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First time to vote after Mubarak

Voters compare previous attempts to vote before the revolution

Salma Shukrallah, Saturday 19 Mar 2011
Egyptians queue to cast their vote during a national referendum, at a school in Cairo
Egyptians queue to cast their vote during a national referendum, at a school in Cairo March 19, 2011. Egyptians flocked to the polls on Saturday in a historic referendum on changes to the constitution. REUTERS/Asmaa Waguih
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While for most Egyptians the 19 March referendum on the constitutional amendments is the first time they ever vote, some recount to Ahram Online their previous attempts under Mubarak’s regime. 

The machinations of the government had become so strong that although many opposition groups resigned to the inevitable outcome of the election some still participated - if only to reveal the fraud. However, after the egregious transgressions in the most recent 2010 elections all opposition groups publicly withdrew and condemned the electoral process a completely useless battle.

Several Egyptians who voted today recall their experience from when they voted under Mubarak’s rule.

Mohamed Waked says “I went to vote against Mubarak as president in the 1999 elections at the polling station closest to my university back then. After I voted no, I was not asked to stamp my hand with ink to assure that I would not vote again. When I asked how they would guarantee that I would not vote again elsewhere, the man assured me that I should not worry because Mubarak will win anyways. He told me that assuming I had voted “yes.” They couldn’t imagine anyone would bother to go to the polling station to say “no,” since everyone knew Mubarak would win anyway.” 

Although there have been some reports of irregularities during the 2011 post-Mubarak referendum, most voters have been describing their experience in a positive light as the first democratic vote they have ever witnessed in Egypt. Most of them are struck by the number of voters showing up to cast their vote.

Foad, reporter, explains that he monitored the Zamalek polling station during the 2005 referendum over Hosni Mubarak’s constitutional amendments and says “within a time frame of 3 hours only 3 people showed up. When I went to cast my vote in today's 2011 referendum I had to stand in queue for hours, after which I gave up and went to look for a less crowded polling station. People in Zamalek were asked to leave and go elsewhere because too many people showed up to vote.”

In some polling stations, which witnessed logistical problems, voting hours for the Egypt 2011 referendum have been extended from 7pm by a full five hours: 12 midnight. It has also been declared that some stations will not close before all queued voters have voted.

Foad’s account of the empty 2005 referendum is related to the fact that most, if not all, opposition groups and parties had decided to boycott the 2005 referendum, arguing that it would be predictably rigged.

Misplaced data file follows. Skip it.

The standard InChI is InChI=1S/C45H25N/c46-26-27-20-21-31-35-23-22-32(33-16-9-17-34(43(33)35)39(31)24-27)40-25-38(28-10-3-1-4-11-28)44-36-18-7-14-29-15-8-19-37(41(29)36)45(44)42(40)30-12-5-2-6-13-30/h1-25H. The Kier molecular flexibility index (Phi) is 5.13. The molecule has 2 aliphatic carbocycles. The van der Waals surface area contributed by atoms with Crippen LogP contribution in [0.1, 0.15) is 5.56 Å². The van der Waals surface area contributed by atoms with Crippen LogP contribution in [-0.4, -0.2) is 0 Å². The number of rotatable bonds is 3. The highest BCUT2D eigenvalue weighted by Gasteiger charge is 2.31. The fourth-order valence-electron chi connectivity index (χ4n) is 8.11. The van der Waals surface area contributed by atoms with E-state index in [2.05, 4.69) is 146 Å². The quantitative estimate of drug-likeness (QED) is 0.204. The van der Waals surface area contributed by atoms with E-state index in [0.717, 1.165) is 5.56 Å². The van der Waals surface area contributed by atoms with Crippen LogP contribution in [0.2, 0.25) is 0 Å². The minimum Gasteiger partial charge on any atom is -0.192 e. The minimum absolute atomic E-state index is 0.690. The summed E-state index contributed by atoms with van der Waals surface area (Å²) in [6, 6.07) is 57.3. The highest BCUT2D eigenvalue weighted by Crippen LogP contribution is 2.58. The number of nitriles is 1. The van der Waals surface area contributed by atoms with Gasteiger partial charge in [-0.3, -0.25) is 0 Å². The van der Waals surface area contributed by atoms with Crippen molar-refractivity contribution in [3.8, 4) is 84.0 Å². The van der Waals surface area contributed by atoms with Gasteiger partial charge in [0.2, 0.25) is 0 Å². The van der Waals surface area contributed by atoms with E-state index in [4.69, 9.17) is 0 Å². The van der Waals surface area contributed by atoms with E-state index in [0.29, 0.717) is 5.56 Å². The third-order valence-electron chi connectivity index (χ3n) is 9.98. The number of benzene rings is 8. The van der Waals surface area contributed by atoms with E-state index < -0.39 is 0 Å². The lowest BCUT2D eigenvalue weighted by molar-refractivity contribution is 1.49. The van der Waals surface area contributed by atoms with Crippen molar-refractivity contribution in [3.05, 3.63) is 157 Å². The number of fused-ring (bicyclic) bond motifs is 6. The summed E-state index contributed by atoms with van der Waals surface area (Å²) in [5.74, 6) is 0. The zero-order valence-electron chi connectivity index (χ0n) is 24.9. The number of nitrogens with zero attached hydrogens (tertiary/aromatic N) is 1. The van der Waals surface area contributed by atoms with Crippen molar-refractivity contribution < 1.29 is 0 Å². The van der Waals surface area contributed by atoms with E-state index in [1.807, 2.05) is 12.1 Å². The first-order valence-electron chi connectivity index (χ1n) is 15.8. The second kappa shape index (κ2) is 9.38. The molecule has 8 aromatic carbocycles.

Egyptians may not have intentionally boycotted those elections but were simply apathetic from the lack of faith that their vote would count. According to estimates only 1 per cent showed up to vote in 2005.

In the 2010 parliamentary elections most of the opposition had declared it would boycott the elections during the first round, but after the ruling National Democratic Party won a sweeping 95 per cent and the opposition scored only an approximate three seats - the entire opposition withdrew before the second round. The Brotherhood, Egypt’s biggest and most organised opposition group didn’t even score one seat during the 2010 elections.

Tarek Shalaby says he had attempted to vote during the last presidential and parliamentary elections and said his attempts were like “throwing one’s vote in the trash.” On his Twitter account Shalaby wrote today “I 'voted' against Mubarak in '06, I 'voted' against constitution in '07, I 'voted' against the NDP last November. But now I'm going to VOTE,” hopeful that this referendum’s outcome will reflect the actual percentages of votes casted and not simply a rigged result.  

Faith that their voice will be heard through the 2011 constitutional referendum is reflected by the numbers that have queued up at the different polling stations today. A supervisory judge from Ain Shams district says “this is the highest turnout I have ever seen in any election process I have supervised: more than the presidential, the parliamentary or any previous referendums.”

However, disappointment has hit many, despite the joy of obvious change, as some rigging attempts have been reported, especially in Upper Egypt where several reports from individuals who are monitoring the elections have alleged that there are accounts of voters intimidation and vote-changing.

Others have complained that organised Islamist groups have used religion to manipulate people’s decisions, arguing that if they vote against the constitutional amendments that article 2, which declares that Islamic law governs the judiciary, will be removed if the constitution is scrapped to start anew.

Still, no one has yet denied that this referendum is the first in Egypt’s history, as all previous referendums and elections have been considered null. Families and friends are taking pictures showing their pink-ink stained fingers to document their first “real” voting experience. 

 

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